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Trevor Ariza wanted to be traded when he first came to the Wizards

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In today's wake-up: Trevor Ariza discusses his decision to leave D.C., Kevin Seraphin playing preseason games as if they were postseason games and Andre Miller teaching John Wall a thing or two in the pos.

Rob Carr

The five Wizards stories we're tracking today.

1. Trevor Ariza dishes on his time in D.C.

During a wide-ranging interview with Michael Lee of the Washington Post, Trevor Ariza admitted didn't want to be in D.C. during his first season here. But once a proposed trade to the Los Angeles Clippers fell through, he accepted his fate and tried to change the team culture. His improved attitude, plus a blossoming backcourt helped transform the Wizards into a playoff team last season.

Here's the money quote:

"We went through a whole lot in Washington, from winning 28, 29 games to going to the second round of the playoffs in two years. That was a tough time and a great time as well. Early, like in my first year, it was really tough, because to be honest with you, I didn't want to be there."

It's harsh, but can you really blame him? Things weren't good in the District. But going from that statement to his most recent one of, "it was extremely tough to leave Washington," says a lot about huge transformations in Ariza and the Wizards. He became a key cog in an up-and-coming team.

"I just started talking to the players, trying to find out who they were as people, not just basketball players and it just grew from there. Everything started to click, just like that, once I had an open mind to it. It was great and it was fun. DC has become one of my favorite places in America."

The entire article, which includes Ariza's justification for signing with the Rockets, can be read here. A very good read from a very good writer.

2. Kevin Seraphin going hard in preseason

It's easy to remember the crushing screen Seraphin set on Chicago's Jimmy Butler in the third quarter of the Wizards' preseason win, but was it too much? No. Seraphin and Butler both acknowledged that. To Seraphin, a struggling big man needing to make a name for himself this season, it goes deeper than the Wizards' apparent intentions of trying to be this year's bullies on the block. Via Jorge Castillo of the Washington Post:

"There are no preseason games for me," Seraphin said. "These are playoff games for me. I've got to show what I can do."

3. Paul Pierce wants to instigate

The foul Pierce committed on Butler that led to the shouting match with Joakim Noah was for a different reason than Seraphin's. Pierce is a future Hall of Famer with no need to make a name for himself. His on-court work does that for him. His hard foul was done to set a tone that the Wizards ain't nothing to ... well, you get the idea.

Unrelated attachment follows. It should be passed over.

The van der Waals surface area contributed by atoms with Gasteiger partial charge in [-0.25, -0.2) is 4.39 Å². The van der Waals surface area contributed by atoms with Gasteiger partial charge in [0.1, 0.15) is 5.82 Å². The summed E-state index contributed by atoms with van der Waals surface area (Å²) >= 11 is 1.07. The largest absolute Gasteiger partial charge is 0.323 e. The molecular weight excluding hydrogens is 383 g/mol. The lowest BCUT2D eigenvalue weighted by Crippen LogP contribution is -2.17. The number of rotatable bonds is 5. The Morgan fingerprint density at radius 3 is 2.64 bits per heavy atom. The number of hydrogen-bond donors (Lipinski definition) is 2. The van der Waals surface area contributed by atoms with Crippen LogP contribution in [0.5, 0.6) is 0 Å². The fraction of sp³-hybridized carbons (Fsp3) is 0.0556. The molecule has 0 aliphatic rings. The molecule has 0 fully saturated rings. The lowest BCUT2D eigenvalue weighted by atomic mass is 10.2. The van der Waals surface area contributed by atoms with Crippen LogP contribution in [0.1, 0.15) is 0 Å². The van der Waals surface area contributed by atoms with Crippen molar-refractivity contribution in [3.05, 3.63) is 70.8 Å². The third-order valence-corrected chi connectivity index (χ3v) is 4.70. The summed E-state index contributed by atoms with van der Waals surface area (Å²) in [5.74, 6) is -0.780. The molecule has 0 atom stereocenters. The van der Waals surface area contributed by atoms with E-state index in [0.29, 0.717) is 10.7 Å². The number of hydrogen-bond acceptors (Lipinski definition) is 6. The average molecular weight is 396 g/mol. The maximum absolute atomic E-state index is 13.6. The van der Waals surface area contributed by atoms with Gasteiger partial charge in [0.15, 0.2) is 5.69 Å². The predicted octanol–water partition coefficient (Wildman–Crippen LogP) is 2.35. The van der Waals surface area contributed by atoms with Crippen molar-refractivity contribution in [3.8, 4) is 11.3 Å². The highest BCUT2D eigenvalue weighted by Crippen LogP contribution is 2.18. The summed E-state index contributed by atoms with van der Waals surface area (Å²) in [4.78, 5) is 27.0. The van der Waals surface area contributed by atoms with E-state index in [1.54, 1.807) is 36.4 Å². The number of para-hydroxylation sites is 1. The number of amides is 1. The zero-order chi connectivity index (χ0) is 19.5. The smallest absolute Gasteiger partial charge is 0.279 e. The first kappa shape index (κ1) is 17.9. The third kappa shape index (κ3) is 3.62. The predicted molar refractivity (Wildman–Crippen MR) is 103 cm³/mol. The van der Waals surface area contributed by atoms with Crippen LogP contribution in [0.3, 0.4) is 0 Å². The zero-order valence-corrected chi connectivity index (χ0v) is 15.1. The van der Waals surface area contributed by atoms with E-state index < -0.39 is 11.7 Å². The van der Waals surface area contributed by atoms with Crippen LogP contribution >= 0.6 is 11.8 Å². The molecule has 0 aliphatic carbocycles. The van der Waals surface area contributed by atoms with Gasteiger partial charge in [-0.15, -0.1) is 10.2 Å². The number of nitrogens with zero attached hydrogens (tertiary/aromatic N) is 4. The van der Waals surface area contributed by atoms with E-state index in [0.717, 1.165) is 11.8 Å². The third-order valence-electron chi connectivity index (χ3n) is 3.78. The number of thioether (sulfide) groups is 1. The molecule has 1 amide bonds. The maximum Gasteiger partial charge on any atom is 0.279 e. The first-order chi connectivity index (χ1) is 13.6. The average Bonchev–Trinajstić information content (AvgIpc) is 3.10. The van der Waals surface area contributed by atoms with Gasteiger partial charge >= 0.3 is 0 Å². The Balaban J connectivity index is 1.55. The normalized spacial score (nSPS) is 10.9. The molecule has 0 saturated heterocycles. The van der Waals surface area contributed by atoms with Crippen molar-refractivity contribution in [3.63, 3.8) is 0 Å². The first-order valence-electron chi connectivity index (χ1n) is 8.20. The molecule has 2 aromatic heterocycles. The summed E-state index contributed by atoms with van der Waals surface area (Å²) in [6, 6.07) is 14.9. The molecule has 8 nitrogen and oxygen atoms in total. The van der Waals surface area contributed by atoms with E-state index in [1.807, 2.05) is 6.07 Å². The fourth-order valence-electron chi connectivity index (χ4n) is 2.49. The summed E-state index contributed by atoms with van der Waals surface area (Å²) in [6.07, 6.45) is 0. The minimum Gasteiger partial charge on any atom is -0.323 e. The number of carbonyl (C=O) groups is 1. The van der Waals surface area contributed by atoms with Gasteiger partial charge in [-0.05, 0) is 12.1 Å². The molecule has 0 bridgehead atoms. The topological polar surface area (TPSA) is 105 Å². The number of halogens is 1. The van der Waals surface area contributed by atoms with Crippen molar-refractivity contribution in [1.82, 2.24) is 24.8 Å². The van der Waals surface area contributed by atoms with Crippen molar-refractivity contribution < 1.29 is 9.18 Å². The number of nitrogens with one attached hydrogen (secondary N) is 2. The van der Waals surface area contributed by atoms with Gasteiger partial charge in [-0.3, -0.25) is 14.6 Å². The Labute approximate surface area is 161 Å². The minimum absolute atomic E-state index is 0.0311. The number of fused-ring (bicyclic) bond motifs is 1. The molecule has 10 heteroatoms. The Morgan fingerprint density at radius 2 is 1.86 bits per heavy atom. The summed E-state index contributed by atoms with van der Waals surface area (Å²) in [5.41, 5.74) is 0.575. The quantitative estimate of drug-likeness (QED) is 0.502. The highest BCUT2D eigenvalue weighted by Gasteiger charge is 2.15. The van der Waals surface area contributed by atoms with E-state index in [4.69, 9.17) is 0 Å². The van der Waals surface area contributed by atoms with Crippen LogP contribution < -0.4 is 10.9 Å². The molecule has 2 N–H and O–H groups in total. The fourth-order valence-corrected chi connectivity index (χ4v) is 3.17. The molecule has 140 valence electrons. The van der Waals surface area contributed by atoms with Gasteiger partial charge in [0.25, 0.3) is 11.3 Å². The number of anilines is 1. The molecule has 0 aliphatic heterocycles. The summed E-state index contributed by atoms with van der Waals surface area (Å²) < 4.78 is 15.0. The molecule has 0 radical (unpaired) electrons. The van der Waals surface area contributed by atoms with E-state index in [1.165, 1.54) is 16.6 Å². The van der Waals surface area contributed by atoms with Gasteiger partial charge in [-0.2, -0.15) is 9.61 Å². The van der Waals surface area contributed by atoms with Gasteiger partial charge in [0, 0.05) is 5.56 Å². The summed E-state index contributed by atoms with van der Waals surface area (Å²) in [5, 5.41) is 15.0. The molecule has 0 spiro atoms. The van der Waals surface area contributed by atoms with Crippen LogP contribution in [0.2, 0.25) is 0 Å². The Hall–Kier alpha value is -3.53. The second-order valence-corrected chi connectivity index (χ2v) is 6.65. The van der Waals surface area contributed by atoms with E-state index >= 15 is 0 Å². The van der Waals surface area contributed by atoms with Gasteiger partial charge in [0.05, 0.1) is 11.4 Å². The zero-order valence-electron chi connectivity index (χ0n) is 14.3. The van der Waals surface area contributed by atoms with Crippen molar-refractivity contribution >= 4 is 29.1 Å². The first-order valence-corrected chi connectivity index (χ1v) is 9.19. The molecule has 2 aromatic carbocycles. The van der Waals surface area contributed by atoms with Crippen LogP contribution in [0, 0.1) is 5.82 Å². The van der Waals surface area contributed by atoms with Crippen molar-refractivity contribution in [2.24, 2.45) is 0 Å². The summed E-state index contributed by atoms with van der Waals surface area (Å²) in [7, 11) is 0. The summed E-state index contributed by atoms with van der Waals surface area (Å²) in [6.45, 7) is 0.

In his post game interview with Monumental Network, Pierce explained the Wizards' physical identity:

"That's what we're trying to establish right now. We're going to be a defensive unit, we're going to be a physical team, we're going to set hard screens and we're not going to back down from nobody. That's been our identity [with] every team I've been on. We're going to be the instigators."

As a supporter of a team that has seen the likes of Crouching Tiger Hidden Brendan (Haywood), Darius Songaila, and Kwame Brown manning the middle, I support this. I know it's controversial to some, but I like having (as Pierce mentions earlier in the interview) bench players who have been starters on other teams and a mean frontcourt as well. Having Pierce in a Wizards uniform and talking ridiculous amounts of trash is definitely going to take some getting used to. Let's just hope it gets backed up.

4. Wizards-Bulls defining moment

From Rashad Mobley of Truth About It:

Pierce was not a member of the Wizards when Nene put hands (and a head butt) on Jimmy Butler during Game 3 of last season's playoffs. But with those two aggressive stances - whether it was Pierce being caught up in the moment, or a calculated move announcing his arrival to his teammates and the Bulls - he thrust himself in the middle of the budding rivalry.

Fortunately for the Bulls, and perhaps less fortunately for the Wizards, Derrick Rose also sent a bit of a message to his teammates and the Wizards.

5. John Wall learning from Andre Miller

I discussed this back in July. A young, energetic point guard on the rise could, and should, try to learn a thing or two from his aging backup who's methodical game is ageless.

It looks like the two are working on a few things to add to Wall's game. Via J Michael:

"It's about him feeling comfortable and confident to know when to do it and when not," Miller said of the 6-4 guard entering his fifth season. "Take advantage of his size and get teams into the penalty and get to the free-throw line. It's something that he'll get. He's got it. He's got to get more comfortable with it."